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Publication numberUS7034688 B2
Publication typeGrant
Application numberUS 10/118,092
Publication dateApr 25, 2006
Filing dateApr 9, 2002
Priority dateApr 30, 2001
Fee statusPaid
Also published asDE10121126A1, US20020160786, US20060187063
Publication number10118092, 118092, US 7034688 B2, US 7034688B2, US-B2-7034688, US7034688 B2, US7034688B2
InventorsManfred Rietzler, Francisco Martinez de Velasco Cortina
Original AssigneeNeology, Inc.
Export CitationBiBTeX, EndNote, RefMan
External Links: USPTO, USPTO Assignment, Espacenet
Selective metal removal process for metallized retro-reflective and holographic films and radio frequency devices made therewith
US 7034688 B2
Abstract
A method for selectively removing metal from a metallized substrate (e.g., a metallized polymer film) and the formation fo devices thereby are provided. The method involves selectively exposing the metallized surface to a demetallizing (i.e., an oxidizing) chemical solution. The metallized layer can be selectively exposed to the demetallizing solution using a flexographic printing process wherein printing rollers are used to transfer the demetallizing solution to the metallized surface. An identification device including, for example, a holographic, retro-reflective, or other metallized material and a radio-frequency transponder are also provided. The radio-frequency transponder includes an RF chip and an antenna in electrical communication with the chip. The identification device including the holographic image allows both electronic identification through the reading of identification data stored in the chip and optical identification via the holographic image.
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Claims(21)
1. An identification device, comprising:
a base layer;
a radio-frequency (RF) transponder comprising an RF chip and an antenna disposed on the base layer, wherein the antenna is in electrical communication with the chip; and
a metallized region;
wherein the metalized region includes a holographic image;
wherein the holographic image and the antenna form a single layer;
wherein the metallized region has been selectively demetallized, such that the RF transponder is able to transmit and receive information.
2. The device of claim 1, wherein the metallized region includes a retro-reflective layer.
3. The device of claim 1, wherein the base layer has at least one side, and wherein the antenna and the metallized region are located on the same side of the base layer.
4. The device of claim 1, wherein the base layer has at least a first side and a second side, the first side being opposite the second side, and wherein the antenna and the metallized region are located on opposite sides of the base layer.
5. The device of claim 1, wherein the base layer has at least a first side and a second side, the first side being opposite the second side, and wherein a first part of the antenna and the metallized region are located on the first side, and a second part of the antenna is located on the second side of the base layer, and wherein the first part of the antenna is electrically connected to the second part of the antenna.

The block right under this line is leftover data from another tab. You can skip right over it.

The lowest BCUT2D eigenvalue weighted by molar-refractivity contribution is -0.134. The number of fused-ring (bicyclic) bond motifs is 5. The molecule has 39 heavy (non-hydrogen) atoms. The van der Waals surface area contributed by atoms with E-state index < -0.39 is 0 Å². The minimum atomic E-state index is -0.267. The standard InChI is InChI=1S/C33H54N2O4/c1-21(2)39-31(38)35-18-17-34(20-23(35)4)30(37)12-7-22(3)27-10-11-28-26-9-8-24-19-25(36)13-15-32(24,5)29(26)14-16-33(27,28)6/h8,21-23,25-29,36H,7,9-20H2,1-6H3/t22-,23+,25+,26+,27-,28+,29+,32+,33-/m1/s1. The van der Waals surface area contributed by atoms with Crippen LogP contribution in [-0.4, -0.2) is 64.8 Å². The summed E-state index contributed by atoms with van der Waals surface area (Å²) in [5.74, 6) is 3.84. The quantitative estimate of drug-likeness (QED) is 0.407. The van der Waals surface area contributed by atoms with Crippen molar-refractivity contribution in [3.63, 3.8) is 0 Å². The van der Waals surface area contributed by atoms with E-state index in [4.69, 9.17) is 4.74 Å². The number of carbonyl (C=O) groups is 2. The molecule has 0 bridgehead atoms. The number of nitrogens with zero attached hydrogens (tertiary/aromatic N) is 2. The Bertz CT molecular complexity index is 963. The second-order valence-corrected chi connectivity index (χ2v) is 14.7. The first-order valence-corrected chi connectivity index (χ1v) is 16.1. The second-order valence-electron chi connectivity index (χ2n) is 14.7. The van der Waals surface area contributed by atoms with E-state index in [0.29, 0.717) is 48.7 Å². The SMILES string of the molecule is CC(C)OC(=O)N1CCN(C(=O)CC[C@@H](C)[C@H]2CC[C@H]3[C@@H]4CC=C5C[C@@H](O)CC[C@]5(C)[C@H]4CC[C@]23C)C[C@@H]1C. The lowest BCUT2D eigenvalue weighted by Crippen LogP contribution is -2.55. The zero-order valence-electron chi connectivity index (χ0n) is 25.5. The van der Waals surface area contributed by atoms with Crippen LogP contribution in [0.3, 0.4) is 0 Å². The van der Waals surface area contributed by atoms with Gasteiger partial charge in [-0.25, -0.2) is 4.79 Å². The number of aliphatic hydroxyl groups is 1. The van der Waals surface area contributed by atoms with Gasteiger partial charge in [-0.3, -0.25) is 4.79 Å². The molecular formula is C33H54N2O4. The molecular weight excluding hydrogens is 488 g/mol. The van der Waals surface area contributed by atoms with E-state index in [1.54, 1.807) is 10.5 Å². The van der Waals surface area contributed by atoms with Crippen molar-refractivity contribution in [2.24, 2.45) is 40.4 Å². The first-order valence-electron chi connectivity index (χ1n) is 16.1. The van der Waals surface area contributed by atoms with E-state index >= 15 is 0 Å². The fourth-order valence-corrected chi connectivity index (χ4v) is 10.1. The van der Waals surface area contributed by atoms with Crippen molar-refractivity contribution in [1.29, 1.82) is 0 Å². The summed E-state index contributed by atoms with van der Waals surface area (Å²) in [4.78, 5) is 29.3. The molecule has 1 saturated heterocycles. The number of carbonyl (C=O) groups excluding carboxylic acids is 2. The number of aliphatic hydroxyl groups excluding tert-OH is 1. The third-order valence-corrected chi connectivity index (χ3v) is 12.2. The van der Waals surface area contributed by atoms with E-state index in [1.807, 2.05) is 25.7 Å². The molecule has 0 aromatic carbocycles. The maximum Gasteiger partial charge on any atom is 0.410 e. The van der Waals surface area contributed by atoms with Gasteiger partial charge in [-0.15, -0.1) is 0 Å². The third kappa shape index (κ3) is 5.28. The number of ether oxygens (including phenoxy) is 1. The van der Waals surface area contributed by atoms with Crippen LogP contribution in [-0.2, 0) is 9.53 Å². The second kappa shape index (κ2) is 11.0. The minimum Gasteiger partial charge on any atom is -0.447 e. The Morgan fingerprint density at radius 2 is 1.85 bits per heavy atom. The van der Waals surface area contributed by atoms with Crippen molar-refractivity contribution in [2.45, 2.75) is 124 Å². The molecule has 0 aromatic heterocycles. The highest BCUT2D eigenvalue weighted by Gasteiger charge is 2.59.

6. The device of claim 1, wherein the device comprises an upper metal layer positioned above the base layer and a lower metal layer positioned below the base layer, wherein a first part of the antenna is formed on the upper metal layer and a second part of the antenna is formed on the lower metal layer, the device further comprising a through contact connecting the first part of the antenna to the second part of the antenna.
7. The device of claim 1, wherein the metallized region comprises a plurality of electrically isolated holographic regions.
8. The device of claim 1, wherein the base layer is an electrically conductive layer.
9. The device of claim 8, wherein an isolation layer is formed on the base layer.
10. The device of claim 9, wherein the radio frequency (RF) chip is mounted on the isolation layer.
11. The device of claim 9, wherein the base layer includes a depressed region, and wherein the isolation layer is formed in the depressed region.
12. The device of claim 1, wherein the base layer has at least one side, and wherein the antenna and the metallized region are formed on the same side of the base layer in discrete, non-overlapping areas.
13. The device of claim 1, wherein the antenna comprises a conductive wire inlaid in a polymer layer.
14. The device of claim 1, wherein the device is selected from the group consisting of a decal, a license plate, and an identification card.
15. The device of claim 1, wherein the metallized region has been selectively demetallized in a square grid pattern.
16. The device of claim 15, wherein the squares in the square grid pattern have a length of about 5 mm or less.
17. The device of claim 15, wherein the squares in the square grid pattern have a length of about 3 mm or less.
18. An identification device, comprising:
a base layer;
a radio-frequency (RF) transponder comprising an RF chip and an antenna disposed on the base layer, wherein the antenna is in electrical communication with the chip; and
a metallized region;
wherein the metalized region includes a holographic image;
wherein the metallized region has been selectively demetallized, such that the RF transponder is able to transmit and receive information and